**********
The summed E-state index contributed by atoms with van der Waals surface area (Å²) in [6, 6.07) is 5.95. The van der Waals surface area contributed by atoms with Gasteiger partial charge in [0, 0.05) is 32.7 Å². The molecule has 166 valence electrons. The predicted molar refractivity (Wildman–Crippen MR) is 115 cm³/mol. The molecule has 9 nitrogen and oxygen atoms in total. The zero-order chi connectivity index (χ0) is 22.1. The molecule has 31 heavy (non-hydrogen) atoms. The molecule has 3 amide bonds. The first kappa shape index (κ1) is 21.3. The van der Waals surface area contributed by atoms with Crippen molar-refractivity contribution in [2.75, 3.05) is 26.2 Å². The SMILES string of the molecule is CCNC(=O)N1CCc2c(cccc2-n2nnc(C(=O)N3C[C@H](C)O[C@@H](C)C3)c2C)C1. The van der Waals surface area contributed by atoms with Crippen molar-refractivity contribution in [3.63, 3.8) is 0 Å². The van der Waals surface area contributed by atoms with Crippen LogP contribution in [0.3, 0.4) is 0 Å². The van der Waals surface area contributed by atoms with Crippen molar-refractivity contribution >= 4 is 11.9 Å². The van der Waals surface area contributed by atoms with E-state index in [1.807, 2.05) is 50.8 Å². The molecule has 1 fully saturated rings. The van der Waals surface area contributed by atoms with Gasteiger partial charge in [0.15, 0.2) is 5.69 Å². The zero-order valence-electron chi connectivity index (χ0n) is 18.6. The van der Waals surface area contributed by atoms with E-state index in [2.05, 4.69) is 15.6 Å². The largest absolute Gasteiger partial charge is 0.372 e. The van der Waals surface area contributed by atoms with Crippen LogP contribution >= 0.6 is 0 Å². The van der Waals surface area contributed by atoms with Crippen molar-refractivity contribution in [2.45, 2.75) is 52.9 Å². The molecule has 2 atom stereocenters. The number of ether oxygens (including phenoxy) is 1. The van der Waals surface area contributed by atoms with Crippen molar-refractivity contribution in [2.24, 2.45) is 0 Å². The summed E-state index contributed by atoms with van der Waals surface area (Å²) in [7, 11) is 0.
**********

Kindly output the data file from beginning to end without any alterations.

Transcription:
The summed E-state index contributed by atoms with van der Waals surface area (Å²) in [6, 6.07) is 5.95. The van der Waals surface area contributed by atoms with Gasteiger partial charge in [0, 0.05) is 32.7 Å². The molecule has 166 valence electrons. The predicted molar refractivity (Wildman–Crippen MR) is 115 cm³/mol. The molecule has 9 nitrogen and oxygen atoms in total. The zero-order chi connectivity index (χ0) is 22.1. The molecule has 31 heavy (non-hydrogen) atoms. The molecule has 3 amide bonds. The first kappa shape index (κ1) is 21.3. The van der Waals surface area contributed by atoms with Crippen molar-refractivity contribution in [2.75, 3.05) is 26.2 Å². The SMILES string of the molecule is CCNC(=O)N1CCc2c(cccc2-n2nnc(C(=O)N3C[C@H](C)O[C@@H](C)C3)c2C)C1. The van der Waals surface area contributed by atoms with Crippen molar-refractivity contribution in [3.63, 3.8) is 0 Å². The van der Waals surface area contributed by atoms with Crippen LogP contribution in [0.3, 0.4) is 0 Å². The van der Waals surface area contributed by atoms with Crippen molar-refractivity contribution >= 4 is 11.9 Å². The van der Waals surface area contributed by atoms with E-state index in [1.807, 2.05) is 50.8 Å². The molecule has 1 fully saturated rings. The van der Waals surface area contributed by atoms with Gasteiger partial charge in [0.15, 0.2) is 5.69 Å². The zero-order valence-electron chi connectivity index (χ0n) is 18.6. The van der Waals surface area contributed by atoms with E-state index in [2.05, 4.69) is 15.6 Å². The largest absolute Gasteiger partial charge is 0.372 e. The van der Waals surface area contributed by atoms with Crippen LogP contribution >= 0.6 is 0 Å². The van der Waals surface area contributed by atoms with Crippen molar-refractivity contribution in [2.45, 2.75) is 52.9 Å². The molecule has 2 atom stereocenters. The number of ether oxygens (including phenoxy) is 1. The van der Waals surface area contributed by atoms with Crippen molar-refractivity contribution in [2.24, 2.45) is 0 Å². The summed E-state index contributed by atoms with van der Waals surface area (Å²) in [7, 11) is 0.